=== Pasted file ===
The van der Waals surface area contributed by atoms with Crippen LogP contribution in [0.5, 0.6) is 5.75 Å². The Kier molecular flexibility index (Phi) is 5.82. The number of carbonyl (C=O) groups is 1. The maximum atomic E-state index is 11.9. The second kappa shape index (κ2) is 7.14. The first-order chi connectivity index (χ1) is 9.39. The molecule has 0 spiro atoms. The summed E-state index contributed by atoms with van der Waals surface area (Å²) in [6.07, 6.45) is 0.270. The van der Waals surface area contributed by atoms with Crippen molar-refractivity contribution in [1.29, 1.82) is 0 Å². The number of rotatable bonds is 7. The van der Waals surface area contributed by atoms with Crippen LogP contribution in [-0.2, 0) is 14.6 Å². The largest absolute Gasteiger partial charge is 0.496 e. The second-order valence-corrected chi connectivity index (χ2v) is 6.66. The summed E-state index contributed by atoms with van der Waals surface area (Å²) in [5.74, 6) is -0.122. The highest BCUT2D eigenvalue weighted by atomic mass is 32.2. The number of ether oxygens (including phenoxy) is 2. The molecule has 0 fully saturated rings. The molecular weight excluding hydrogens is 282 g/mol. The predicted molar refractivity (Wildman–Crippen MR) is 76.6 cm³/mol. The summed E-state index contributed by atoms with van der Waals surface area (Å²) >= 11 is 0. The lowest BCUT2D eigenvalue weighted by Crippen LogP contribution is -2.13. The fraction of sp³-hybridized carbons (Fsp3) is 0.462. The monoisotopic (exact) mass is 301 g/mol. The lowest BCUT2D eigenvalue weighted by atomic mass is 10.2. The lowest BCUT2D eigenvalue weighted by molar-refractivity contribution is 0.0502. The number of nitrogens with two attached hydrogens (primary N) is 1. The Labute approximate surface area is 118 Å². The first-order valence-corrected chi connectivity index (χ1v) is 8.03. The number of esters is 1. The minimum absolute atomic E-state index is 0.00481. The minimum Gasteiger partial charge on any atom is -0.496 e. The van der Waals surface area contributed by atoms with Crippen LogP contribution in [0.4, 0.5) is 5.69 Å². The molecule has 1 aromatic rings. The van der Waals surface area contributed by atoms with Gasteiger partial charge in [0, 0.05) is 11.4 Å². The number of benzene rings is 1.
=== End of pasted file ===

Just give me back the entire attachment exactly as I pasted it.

The van der Waals surface area contributed by atoms with Crippen LogP contribution in [0.5, 0.6) is 5.75 Å². The Kier molecular flexibility index (Phi) is 5.82. The number of carbonyl (C=O) groups is 1. The maximum atomic E-state index is 11.9. The second kappa shape index (κ2) is 7.14. The first-order chi connectivity index (χ1) is 9.39. The molecule has 0 spiro atoms. The summed E-state index contributed by atoms with van der Waals surface area (Å²) in [6.07, 6.45) is 0.270. The van der Waals surface area contributed by atoms with Crippen molar-refractivity contribution in [1.29, 1.82) is 0 Å². The number of rotatable bonds is 7. The van der Waals surface area contributed by atoms with Crippen LogP contribution in [-0.2, 0) is 14.6 Å². The largest absolute Gasteiger partial charge is 0.496 e. The second-order valence-corrected chi connectivity index (χ2v) is 6.66. The summed E-state index contributed by atoms with van der Waals surface area (Å²) in [5.74, 6) is -0.122. The highest BCUT2D eigenvalue weighted by atomic mass is 32.2. The number of ether oxygens (including phenoxy) is 2. The molecule has 0 fully saturated rings. The molecular weight excluding hydrogens is 282 g/mol. The predicted molar refractivity (Wildman–Crippen MR) is 76.6 cm³/mol. The summed E-state index contributed by atoms with van der Waals surface area (Å²) >= 11 is 0. The lowest BCUT2D eigenvalue weighted by Crippen LogP contribution is -2.13. The fraction of sp³-hybridized carbons (Fsp3) is 0.462. The monoisotopic (exact) mass is 301 g/mol. The lowest BCUT2D eigenvalue weighted by atomic mass is 10.2. The lowest BCUT2D eigenvalue weighted by molar-refractivity contribution is 0.0502. The number of nitrogens with two attached hydrogens (primary N) is 1. The Labute approximate surface area is 118 Å². The first-order valence-corrected chi connectivity index (χ1v) is 8.03. The number of esters is 1. The minimum absolute atomic E-state index is 0.00481. The minimum Gasteiger partial charge on any atom is -0.496 e. The van der Waals surface area contributed by atoms with Crippen LogP contribution in [0.4, 0.5) is 5.69 Å². The molecule has 1 aromatic rings. The van der Waals surface area contributed by atoms with Gasteiger partial charge in [0, 0.05) is 11.4 Å². The number of benzene rings is 1.